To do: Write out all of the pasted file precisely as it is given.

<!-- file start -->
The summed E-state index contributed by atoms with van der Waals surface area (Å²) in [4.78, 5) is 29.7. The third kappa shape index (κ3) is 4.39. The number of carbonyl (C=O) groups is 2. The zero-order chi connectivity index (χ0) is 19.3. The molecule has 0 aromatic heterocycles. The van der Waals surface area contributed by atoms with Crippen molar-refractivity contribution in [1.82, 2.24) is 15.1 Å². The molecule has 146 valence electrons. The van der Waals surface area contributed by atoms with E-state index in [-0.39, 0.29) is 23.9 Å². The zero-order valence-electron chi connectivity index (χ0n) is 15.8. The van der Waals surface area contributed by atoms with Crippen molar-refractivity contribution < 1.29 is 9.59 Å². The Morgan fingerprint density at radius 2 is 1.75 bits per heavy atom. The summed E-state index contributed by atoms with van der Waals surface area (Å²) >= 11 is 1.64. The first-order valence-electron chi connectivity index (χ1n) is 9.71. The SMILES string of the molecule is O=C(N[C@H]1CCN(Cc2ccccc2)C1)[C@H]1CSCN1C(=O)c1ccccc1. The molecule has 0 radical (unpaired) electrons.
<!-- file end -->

The summed E-state index contributed by atoms with van der Waals surface area (Å²) in [4.78, 5) is 29.7. The third kappa shape index (κ3) is 4.39. The number of carbonyl (C=O) groups is 2. The zero-order chi connectivity index (χ0) is 19.3. The molecule has 0 aromatic heterocycles. The van der Waals surface area contributed by atoms with Crippen molar-refractivity contribution in [1.82, 2.24) is 15.1 Å². The molecule has 146 valence electrons. The van der Waals surface area contributed by atoms with E-state index in [-0.39, 0.29) is 23.9 Å². The zero-order valence-electron chi connectivity index (χ0n) is 15.8. The van der Waals surface area contributed by atoms with Crippen molar-refractivity contribution < 1.29 is 9.59 Å². The Morgan fingerprint density at radius 2 is 1.75 bits per heavy atom. The summed E-state index contributed by atoms with van der Waals surface area (Å²) >= 11 is 1.64. The first-order valence-electron chi connectivity index (χ1n) is 9.71. The SMILES string of the molecule is O=C(N[C@H]1CCN(Cc2ccccc2)C1)[C@H]1CSCN1C(=O)c1ccccc1. The molecule has 0 radical (unpaired) electrons.